How to focus students’ engineering design projects on science learning
- Teachers should include engineering design learning tasks as a way for students to learn science concepts and how to engage in problem solving.
- District staff & PD providers should support teachers in developing engineering design projects in science and develop budgets for purchasing engineering design materials.
- School leaders should encourage teachers to create and adapt engineering design projects in science and provide a supportive environment for teachers to test and refine designs.
What Is The Issue?
Science and engineering share many of the same practices, however, they are fundamentally different fields with different pursuits and processes. Scientists typically seek multiple strands of evidence to support or refute claims about the natural world, while engineers use an iterative problem solving process to meet specific, often human-related, needs. Tensions between these two fields can make it difficult to integrate engineering into the science classroom, but simple strategies can help teachers use engineering design as an inclusive way to teach science concepts.
VERONICA CASSONE MCGOWAN - FEBRUARY 2015
- Each year, engineering should be taught in science class according to the NRC Framework & NGSS. Discuss: "any [science] education that focuses predominantly on the detailed products of scientific labor—the facts of science— without developing an understanding of how those facts were established or that ignores the many important applications of science in the world misrepresents science and marginalizes the importance of engineering."
- How do scientists and engineers engage in practices differently & how can you integrate practices into classroom instruction?
- Which science concepts in your curriculum lend themselves to engineering design projects?
Things to Consider
- While many of the NGSS practices are the same for science and engineering, there are aspects that are also distinct. For example, scientists generally ask questions about the natural world, while engineers define problems to be solved. Scientists construct explanations based on observations and data, while engineers design solutions. Highlighting these differences with students can help them appreciate how science and engineering are connected.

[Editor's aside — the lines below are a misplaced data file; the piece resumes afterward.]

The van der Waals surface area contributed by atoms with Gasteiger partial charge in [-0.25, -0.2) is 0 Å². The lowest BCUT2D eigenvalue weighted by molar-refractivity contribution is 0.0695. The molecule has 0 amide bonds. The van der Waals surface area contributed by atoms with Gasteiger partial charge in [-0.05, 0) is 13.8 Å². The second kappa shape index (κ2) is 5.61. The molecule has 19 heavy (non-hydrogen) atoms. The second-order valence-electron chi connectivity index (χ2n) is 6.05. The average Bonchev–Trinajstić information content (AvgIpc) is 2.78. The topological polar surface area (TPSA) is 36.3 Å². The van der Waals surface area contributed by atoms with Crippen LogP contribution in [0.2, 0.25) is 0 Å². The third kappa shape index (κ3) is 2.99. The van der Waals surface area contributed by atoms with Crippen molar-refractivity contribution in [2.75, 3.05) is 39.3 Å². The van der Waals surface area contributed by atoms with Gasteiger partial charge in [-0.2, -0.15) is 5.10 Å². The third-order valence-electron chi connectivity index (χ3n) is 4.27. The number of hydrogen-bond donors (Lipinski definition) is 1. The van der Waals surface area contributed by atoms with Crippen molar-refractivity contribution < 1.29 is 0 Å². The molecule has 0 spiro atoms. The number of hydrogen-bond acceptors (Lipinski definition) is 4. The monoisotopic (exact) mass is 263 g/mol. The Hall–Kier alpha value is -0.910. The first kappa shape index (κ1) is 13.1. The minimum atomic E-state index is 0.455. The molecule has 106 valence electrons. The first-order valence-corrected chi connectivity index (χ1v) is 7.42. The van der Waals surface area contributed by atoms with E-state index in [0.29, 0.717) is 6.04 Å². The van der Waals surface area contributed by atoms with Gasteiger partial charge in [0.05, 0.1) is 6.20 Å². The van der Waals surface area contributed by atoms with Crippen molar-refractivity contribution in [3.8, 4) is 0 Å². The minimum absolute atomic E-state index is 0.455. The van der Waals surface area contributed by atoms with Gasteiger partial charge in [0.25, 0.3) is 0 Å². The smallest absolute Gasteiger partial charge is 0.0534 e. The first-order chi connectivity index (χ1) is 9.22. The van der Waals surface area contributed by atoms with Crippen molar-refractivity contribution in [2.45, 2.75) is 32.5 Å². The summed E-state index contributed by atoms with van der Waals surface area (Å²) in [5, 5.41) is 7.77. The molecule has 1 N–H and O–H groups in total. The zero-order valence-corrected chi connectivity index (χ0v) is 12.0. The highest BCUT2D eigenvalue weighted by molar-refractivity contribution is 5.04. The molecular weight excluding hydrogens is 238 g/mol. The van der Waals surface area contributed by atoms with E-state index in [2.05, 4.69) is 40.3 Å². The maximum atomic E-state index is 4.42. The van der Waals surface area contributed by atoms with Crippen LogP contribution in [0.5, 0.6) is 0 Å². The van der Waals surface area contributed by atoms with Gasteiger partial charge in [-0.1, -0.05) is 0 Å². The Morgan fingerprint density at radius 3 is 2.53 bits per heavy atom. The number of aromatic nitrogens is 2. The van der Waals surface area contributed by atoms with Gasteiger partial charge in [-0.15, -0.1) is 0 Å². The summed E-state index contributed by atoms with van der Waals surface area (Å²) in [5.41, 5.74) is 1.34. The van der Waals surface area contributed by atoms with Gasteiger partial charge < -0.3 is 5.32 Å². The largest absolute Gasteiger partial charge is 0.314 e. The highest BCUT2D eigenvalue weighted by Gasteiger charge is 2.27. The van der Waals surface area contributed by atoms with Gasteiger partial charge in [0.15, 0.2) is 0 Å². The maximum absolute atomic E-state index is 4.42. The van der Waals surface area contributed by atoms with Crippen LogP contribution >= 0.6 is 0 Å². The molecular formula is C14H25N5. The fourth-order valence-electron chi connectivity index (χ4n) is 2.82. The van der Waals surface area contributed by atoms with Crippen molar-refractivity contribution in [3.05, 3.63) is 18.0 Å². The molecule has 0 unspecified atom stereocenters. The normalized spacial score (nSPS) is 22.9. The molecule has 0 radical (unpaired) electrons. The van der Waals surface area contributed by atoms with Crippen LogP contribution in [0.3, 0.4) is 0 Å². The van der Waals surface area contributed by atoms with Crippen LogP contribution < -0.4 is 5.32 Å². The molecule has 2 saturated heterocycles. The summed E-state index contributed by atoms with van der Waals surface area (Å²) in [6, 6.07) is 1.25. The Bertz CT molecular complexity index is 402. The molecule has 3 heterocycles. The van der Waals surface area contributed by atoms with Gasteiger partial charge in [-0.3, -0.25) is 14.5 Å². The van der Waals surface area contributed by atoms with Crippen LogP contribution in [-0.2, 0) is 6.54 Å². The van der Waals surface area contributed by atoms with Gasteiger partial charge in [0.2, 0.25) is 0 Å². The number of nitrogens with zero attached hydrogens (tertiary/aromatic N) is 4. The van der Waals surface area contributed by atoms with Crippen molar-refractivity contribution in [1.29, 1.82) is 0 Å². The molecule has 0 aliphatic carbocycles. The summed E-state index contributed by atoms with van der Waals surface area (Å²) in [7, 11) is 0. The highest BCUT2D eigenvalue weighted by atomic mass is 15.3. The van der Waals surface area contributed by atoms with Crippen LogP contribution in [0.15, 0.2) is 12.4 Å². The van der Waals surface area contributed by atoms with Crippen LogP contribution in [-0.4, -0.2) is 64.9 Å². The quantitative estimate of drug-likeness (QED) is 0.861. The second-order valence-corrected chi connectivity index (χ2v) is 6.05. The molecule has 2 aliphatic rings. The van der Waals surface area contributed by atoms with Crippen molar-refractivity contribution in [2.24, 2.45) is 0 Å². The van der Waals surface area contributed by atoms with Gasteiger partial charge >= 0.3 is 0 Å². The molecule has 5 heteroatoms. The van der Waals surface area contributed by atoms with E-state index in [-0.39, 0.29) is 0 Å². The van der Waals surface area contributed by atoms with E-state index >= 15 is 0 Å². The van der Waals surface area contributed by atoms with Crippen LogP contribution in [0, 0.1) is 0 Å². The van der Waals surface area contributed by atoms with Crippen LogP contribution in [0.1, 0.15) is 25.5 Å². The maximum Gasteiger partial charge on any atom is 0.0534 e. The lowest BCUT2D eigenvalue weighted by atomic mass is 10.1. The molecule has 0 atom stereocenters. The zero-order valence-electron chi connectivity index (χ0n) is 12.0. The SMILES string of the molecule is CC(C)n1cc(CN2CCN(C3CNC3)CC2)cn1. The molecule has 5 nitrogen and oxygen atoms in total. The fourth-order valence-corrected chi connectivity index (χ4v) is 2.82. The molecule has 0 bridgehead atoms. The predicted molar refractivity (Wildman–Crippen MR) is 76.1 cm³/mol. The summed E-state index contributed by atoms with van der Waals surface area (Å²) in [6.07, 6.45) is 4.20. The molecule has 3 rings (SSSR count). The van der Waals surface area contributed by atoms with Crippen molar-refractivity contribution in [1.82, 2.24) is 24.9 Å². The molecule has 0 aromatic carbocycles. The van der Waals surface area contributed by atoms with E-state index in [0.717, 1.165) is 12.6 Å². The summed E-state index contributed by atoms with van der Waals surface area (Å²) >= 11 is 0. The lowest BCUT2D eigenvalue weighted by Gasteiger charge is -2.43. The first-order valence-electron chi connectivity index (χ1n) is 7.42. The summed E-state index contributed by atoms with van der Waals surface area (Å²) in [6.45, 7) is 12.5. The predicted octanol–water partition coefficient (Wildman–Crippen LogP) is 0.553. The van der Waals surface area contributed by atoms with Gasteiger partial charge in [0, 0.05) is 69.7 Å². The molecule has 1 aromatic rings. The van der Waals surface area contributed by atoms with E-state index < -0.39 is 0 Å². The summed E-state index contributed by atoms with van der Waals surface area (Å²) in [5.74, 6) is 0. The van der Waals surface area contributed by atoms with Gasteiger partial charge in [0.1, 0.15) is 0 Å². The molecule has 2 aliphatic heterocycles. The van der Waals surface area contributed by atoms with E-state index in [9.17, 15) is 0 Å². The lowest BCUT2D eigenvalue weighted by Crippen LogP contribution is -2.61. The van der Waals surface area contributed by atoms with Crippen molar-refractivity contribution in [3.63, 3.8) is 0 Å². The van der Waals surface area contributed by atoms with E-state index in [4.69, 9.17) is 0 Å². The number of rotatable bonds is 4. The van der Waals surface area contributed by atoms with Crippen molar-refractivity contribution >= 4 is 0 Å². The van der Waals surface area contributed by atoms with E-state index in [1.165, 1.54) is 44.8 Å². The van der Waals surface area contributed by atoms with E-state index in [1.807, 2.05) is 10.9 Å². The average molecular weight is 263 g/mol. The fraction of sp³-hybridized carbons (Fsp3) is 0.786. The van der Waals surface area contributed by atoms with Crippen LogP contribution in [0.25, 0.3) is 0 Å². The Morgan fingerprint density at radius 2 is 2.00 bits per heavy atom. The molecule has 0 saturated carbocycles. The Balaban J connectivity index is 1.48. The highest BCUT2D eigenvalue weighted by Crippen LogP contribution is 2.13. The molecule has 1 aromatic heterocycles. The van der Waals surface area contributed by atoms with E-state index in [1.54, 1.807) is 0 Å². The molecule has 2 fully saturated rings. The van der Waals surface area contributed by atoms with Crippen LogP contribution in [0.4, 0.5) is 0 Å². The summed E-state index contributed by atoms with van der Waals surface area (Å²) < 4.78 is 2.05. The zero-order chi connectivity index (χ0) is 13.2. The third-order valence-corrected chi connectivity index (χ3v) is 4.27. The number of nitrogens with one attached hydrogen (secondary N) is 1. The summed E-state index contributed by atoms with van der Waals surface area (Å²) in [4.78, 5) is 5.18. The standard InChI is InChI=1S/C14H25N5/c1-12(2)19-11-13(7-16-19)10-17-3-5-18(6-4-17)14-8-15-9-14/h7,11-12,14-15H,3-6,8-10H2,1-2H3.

- There are many types of engineering design that can be employed in the classroom—and not all have to include building something. The essential features of engineering require that student engage in an iterative problem solving process around complex problems.
- Give students time to share failures and successes with classmates. Engineering design is a highly collaborative process, and both students and professionals can learn from each other's experiences.
Attending to Equity
- Create engineering projects that enable students to engage in problem-solving related to personally-relevant, real-world problems that impact their lives and their communities. Read about a powerful example of this.
- Leverage students' outside interests and expertise in the design process. Are some students skilled at using tools, or sketching design plans? Draw on that expertise by giving those students leadership roles or responsibilities in the classroom.
Recommended Actions You Can Take
- Implement engineering design projects that fit with your comfort level, pedagogical practice, and school culture. If you choose materials-rich projects too early on, you may spend most of the time managing materials rather than supporting students in design.
- Encourage students to test early and iterate often, and to conduct research only as questions arise in the design process. Research shows that novice designers often get stuck on defining problems and spend too much time conducting background research before testing out ideas. Expert designers test early and fail often to surface problems in their proposed solutions and to refine their designs.
- Frame project criteria and constraints as being related to the science concepts you want students to build into their designs. They often get framed around materials use, time, and project procedures—which are more about classroom management than engineering. Authentic criteria and constraints should relate to the science concepts used during the design process. They should reflect natural laws and material properties that limit all engineering solutions.
- Outline student learning goals in ways that relate science concepts to specific parts of the design (e.g., "students will consider Newton's Third Law of Motion as they design a rubber band powered go-cart that should move forward and stop, without bouncing back").
- Use classroom design time for formative assessment. Ask student teams questions to guide their design processes, and to surface their understanding of how focal science concepts relate to their designs. For example, "What inspired this design?" and "Can you tell me how you incorporated science concepts into this design?"
ALSO SEE STEM TEACHING TOOLS
- #7 Expanding Engineering
- #14 Why NGSS?
- #15 Equity in Science Education
- #36 Managing Design Frustration
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